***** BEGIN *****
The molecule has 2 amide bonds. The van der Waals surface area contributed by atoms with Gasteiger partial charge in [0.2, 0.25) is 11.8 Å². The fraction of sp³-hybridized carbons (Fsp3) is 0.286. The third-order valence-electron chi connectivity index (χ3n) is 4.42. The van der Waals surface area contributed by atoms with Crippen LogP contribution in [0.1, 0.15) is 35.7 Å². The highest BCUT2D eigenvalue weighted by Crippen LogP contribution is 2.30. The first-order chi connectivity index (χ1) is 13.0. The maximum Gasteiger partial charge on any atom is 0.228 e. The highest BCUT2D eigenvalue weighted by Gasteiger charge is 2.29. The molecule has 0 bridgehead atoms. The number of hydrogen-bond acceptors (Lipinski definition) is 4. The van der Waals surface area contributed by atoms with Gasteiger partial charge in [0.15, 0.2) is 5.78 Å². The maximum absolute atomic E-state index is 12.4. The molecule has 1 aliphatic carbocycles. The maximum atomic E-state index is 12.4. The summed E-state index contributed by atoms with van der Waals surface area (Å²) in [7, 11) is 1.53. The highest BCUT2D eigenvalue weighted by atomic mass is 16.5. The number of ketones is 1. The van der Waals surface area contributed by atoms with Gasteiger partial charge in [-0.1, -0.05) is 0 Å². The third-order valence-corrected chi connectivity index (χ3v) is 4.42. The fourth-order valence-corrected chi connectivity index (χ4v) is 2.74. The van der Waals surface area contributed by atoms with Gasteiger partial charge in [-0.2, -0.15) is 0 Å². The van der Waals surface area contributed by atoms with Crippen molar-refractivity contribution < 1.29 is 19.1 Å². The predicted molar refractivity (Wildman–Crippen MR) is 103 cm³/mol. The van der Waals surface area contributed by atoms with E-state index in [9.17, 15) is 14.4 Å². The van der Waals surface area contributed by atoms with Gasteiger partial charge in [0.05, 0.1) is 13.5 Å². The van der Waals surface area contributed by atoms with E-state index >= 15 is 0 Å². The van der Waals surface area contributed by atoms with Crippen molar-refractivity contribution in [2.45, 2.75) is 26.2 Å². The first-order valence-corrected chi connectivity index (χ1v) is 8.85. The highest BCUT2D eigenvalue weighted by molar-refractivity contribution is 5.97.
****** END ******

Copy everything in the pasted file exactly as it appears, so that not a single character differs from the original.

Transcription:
The molecule has 2 amide bonds. The van der Waals surface area contributed by atoms with Gasteiger partial charge in [0.2, 0.25) is 11.8 Å². The fraction of sp³-hybridized carbons (Fsp3) is 0.286. The third-order valence-electron chi connectivity index (χ3n) is 4.42. The van der Waals surface area contributed by atoms with Crippen LogP contribution in [0.1, 0.15) is 35.7 Å². The highest BCUT2D eigenvalue weighted by Crippen LogP contribution is 2.30. The first-order chi connectivity index (χ1) is 13.0. The maximum Gasteiger partial charge on any atom is 0.228 e. The highest BCUT2D eigenvalue weighted by Gasteiger charge is 2.29. The molecule has 0 bridgehead atoms. The number of hydrogen-bond acceptors (Lipinski definition) is 4. The van der Waals surface area contributed by atoms with Gasteiger partial charge in [0.15, 0.2) is 5.78 Å². The maximum absolute atomic E-state index is 12.4. The molecule has 1 aliphatic carbocycles. The maximum atomic E-state index is 12.4. The summed E-state index contributed by atoms with van der Waals surface area (Å²) in [7, 11) is 1.53. The highest BCUT2D eigenvalue weighted by atomic mass is 16.5. The number of ketones is 1. The van der Waals surface area contributed by atoms with Gasteiger partial charge in [-0.1, -0.05) is 0 Å². The third-order valence-corrected chi connectivity index (χ3v) is 4.42. The fourth-order valence-corrected chi connectivity index (χ4v) is 2.74. The van der Waals surface area contributed by atoms with Gasteiger partial charge in [-0.2, -0.15) is 0 Å². The van der Waals surface area contributed by atoms with Crippen molar-refractivity contribution < 1.29 is 19.1 Å². The predicted molar refractivity (Wildman–Crippen MR) is 103 cm³/mol. The van der Waals surface area contributed by atoms with E-state index in [9.17, 15) is 14.4 Å². The van der Waals surface area contributed by atoms with Gasteiger partial charge in [0.05, 0.1) is 13.5 Å². The van der Waals surface area contributed by atoms with E-state index >= 15 is 0 Å². The van der Waals surface area contributed by atoms with Crippen molar-refractivity contribution in [2.45, 2.75) is 26.2 Å². The first-order valence-corrected chi connectivity index (χ1v) is 8.85. The highest BCUT2D eigenvalue weighted by molar-refractivity contribution is 5.97.